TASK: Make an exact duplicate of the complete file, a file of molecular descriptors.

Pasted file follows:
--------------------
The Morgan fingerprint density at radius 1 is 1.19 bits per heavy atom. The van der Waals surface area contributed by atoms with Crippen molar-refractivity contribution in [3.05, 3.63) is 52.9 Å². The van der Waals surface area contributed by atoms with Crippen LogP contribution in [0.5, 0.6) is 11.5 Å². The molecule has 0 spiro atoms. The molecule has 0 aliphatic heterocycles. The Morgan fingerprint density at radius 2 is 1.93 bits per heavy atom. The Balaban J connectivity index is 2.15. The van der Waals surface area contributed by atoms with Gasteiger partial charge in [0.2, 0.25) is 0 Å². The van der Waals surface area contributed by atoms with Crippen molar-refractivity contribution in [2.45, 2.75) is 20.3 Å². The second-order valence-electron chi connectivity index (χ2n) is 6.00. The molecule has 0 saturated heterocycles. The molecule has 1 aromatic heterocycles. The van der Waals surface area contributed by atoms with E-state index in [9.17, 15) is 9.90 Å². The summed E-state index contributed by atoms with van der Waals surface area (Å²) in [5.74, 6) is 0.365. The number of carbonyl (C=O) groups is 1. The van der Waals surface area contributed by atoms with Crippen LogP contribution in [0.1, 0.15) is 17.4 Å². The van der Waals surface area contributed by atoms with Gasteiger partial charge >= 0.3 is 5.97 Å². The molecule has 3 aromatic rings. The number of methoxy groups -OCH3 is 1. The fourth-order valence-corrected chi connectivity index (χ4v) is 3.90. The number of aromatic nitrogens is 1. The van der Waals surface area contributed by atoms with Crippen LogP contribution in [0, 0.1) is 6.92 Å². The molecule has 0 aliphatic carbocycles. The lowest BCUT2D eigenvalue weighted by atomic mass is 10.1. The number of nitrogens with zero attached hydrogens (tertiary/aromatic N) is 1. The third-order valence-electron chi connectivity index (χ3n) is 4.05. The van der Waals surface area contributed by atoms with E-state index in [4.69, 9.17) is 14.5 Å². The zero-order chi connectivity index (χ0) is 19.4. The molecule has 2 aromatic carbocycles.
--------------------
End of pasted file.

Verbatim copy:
The Morgan fingerprint density at radius 1 is 1.19 bits per heavy atom. The van der Waals surface area contributed by atoms with Crippen molar-refractivity contribution in [3.05, 3.63) is 52.9 Å². The van der Waals surface area contributed by atoms with Crippen LogP contribution in [0.5, 0.6) is 11.5 Å². The molecule has 0 spiro atoms. The molecule has 0 aliphatic heterocycles. The Morgan fingerprint density at radius 2 is 1.93 bits per heavy atom. The Balaban J connectivity index is 2.15. The van der Waals surface area contributed by atoms with Gasteiger partial charge in [0.2, 0.25) is 0 Å². The van der Waals surface area contributed by atoms with Crippen molar-refractivity contribution in [2.45, 2.75) is 20.3 Å². The second-order valence-electron chi connectivity index (χ2n) is 6.00. The molecule has 0 saturated heterocycles. The molecule has 1 aromatic heterocycles. The van der Waals surface area contributed by atoms with E-state index in [9.17, 15) is 9.90 Å². The summed E-state index contributed by atoms with van der Waals surface area (Å²) in [5.74, 6) is 0.365. The number of carbonyl (C=O) groups is 1. The van der Waals surface area contributed by atoms with Crippen LogP contribution in [0.1, 0.15) is 17.4 Å². The van der Waals surface area contributed by atoms with Gasteiger partial charge >= 0.3 is 5.97 Å². The molecule has 3 aromatic rings. The number of methoxy groups -OCH3 is 1. The fourth-order valence-corrected chi connectivity index (χ4v) is 3.90. The number of aromatic nitrogens is 1. The van der Waals surface area contributed by atoms with Crippen LogP contribution in [0, 0.1) is 6.92 Å². The molecule has 0 aliphatic carbocycles. The lowest BCUT2D eigenvalue weighted by atomic mass is 10.1. The number of nitrogens with zero attached hydrogens (tertiary/aromatic N) is 1. The third-order valence-electron chi connectivity index (χ3n) is 4.05. The van der Waals surface area contributed by atoms with E-state index in [4.69, 9.17) is 14.5 Å². The zero-order chi connectivity index (χ0) is 19.4. The molecule has 2 aromatic carbocycles.